[Poldi-Čech cemented femoral stem in total hip arthroplasty after 25 years].Acta Chir Orthop Traumatol Cech 2010; 77(4):284-90AC
PURPOSE OF THE STUDY
The aim of the study was to evaluate the results of Poldi-Čech femoral stem implantation in primary total hip arthroplasty after 25 years.
MATERIAL AND METHODS
A group of 65 patients (90 hips) with Poldi-Čech total hip arthroplasty carried out between 1974 and 1984 was evaluated at the end of 2009. The mean follow-up of all patients was 28 years (25 to 35). There were seven men and 58 women. The mean age at the time of implantation was 43 years (26 to 60) and at the latest follow-up it was 72 years. In all patients the cemented UHMW PE acetabular component (RCH 1000) was used together with AKV Ultra 2 Poldi steel femoral stems (1st, 2nd and 3rd generations). The stem was a monoblock with a 32-mm head. The evaluation of the results was based on the Harris hip score and X ray with an A-P view of the pelvis and the affected hip. Statistical analysis was made using the life-table method.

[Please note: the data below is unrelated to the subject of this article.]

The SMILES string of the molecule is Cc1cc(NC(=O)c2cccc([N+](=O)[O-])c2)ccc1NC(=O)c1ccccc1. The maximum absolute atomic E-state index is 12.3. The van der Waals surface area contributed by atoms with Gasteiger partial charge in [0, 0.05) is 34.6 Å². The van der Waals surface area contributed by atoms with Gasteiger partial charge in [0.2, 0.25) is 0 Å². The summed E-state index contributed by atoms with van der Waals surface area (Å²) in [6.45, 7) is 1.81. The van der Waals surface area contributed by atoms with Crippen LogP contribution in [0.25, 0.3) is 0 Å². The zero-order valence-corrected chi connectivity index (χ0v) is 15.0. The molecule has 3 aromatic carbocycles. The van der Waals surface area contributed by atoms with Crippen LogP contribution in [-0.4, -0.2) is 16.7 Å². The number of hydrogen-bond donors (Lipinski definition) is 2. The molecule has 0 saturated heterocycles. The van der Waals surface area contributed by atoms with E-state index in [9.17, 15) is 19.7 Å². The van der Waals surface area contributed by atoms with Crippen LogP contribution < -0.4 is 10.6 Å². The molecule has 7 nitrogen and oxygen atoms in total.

At the latest follow up the mean Harris score was 69.7 points (40 to 88). There were 69 hips with an original Poldi-Čech femoral component still in situ, 64 of them were stable and five with radiological evidence of aseptic loosening. Five patients had undergone Girdlestone resection arthroplasty for septic loosening. Thirteen patients (16 hips) had femoral stem revision. The cumulative proportion of clinical survivorship of the Poldi-Čech femoral stem, with revision for any reason as the endpoint, .was 0.93 at 6 years, 0.84 at 12 years, and 0.77 at 18, 24 and 30 years after the index surgery. Radiographic findings revealed 64 hips with stable stems, five hips with ;aseptic loosening (probable, 0 possible, 2, definite, 3). Six- teen hips were after revision surgery for aseptic loosening of the stem and five hips were after Girdlestone resection arthroplasty for septic failure. The cumulative proportion of radiological survivorship of the Poldi-Čech femoral stem with any reason as the endpoint was 0.92 at 6 years, 0.78 at 12 years, 0.72 at 18 years, 0.69 at 24 years and 0.69 at 30 years.
The Poldi-Čech stem with its anatomical shape and a highly polished surface meets the principles of successful composite beam stems. Its disadvantage is a valgus neck- shaft angle of 140° giving lower femoral offset and the risk of development of valgus deformity of the ipsilateral knee. In most cases osteolysis, radiolucent lines and bone rarefaction of the femur resulted from polyethylene wear of the acetabular component.
This study demonstrates a long-term survivorship of the Poldi-Čech femoral component in patients undergoing total hip arthroplasty 25 to 35 years ago.